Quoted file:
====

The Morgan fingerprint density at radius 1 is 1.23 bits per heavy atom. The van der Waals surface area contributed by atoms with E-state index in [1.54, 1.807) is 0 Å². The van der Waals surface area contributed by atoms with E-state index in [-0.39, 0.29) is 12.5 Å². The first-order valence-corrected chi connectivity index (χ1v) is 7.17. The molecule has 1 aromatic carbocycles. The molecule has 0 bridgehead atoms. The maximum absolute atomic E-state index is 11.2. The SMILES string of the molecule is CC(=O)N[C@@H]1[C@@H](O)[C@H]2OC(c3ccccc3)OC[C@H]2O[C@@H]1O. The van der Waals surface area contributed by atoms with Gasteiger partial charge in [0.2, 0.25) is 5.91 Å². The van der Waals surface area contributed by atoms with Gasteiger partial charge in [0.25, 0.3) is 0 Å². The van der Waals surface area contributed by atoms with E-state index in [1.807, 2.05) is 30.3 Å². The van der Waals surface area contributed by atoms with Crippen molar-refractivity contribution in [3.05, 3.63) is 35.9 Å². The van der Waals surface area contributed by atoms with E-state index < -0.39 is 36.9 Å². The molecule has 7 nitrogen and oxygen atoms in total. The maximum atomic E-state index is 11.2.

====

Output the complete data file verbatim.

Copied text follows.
The Morgan fingerprint density at radius 1 is 1.23 bits per heavy atom. The van der Waals surface area contributed by atoms with E-state index in [1.54, 1.807) is 0 Å². The van der Waals surface area contributed by atoms with E-state index in [-0.39, 0.29) is 12.5 Å². The first-order valence-corrected chi connectivity index (χ1v) is 7.17. The molecule has 1 aromatic carbocycles. The molecule has 0 bridgehead atoms. The maximum absolute atomic E-state index is 11.2. The SMILES string of the molecule is CC(=O)N[C@@H]1[C@@H](O)[C@H]2OC(c3ccccc3)OC[C@H]2O[C@@H]1O. The van der Waals surface area contributed by atoms with Gasteiger partial charge in [0.2, 0.25) is 5.91 Å². The van der Waals surface area contributed by atoms with Gasteiger partial charge in [0.25, 0.3) is 0 Å². The van der Waals surface area contributed by atoms with E-state index in [1.807, 2.05) is 30.3 Å². The van der Waals surface area contributed by atoms with Crippen molar-refractivity contribution in [3.05, 3.63) is 35.9 Å². The van der Waals surface area contributed by atoms with E-state index < -0.39 is 36.9 Å². The molecule has 7 nitrogen and oxygen atoms in total. The maximum atomic E-state index is 11.2.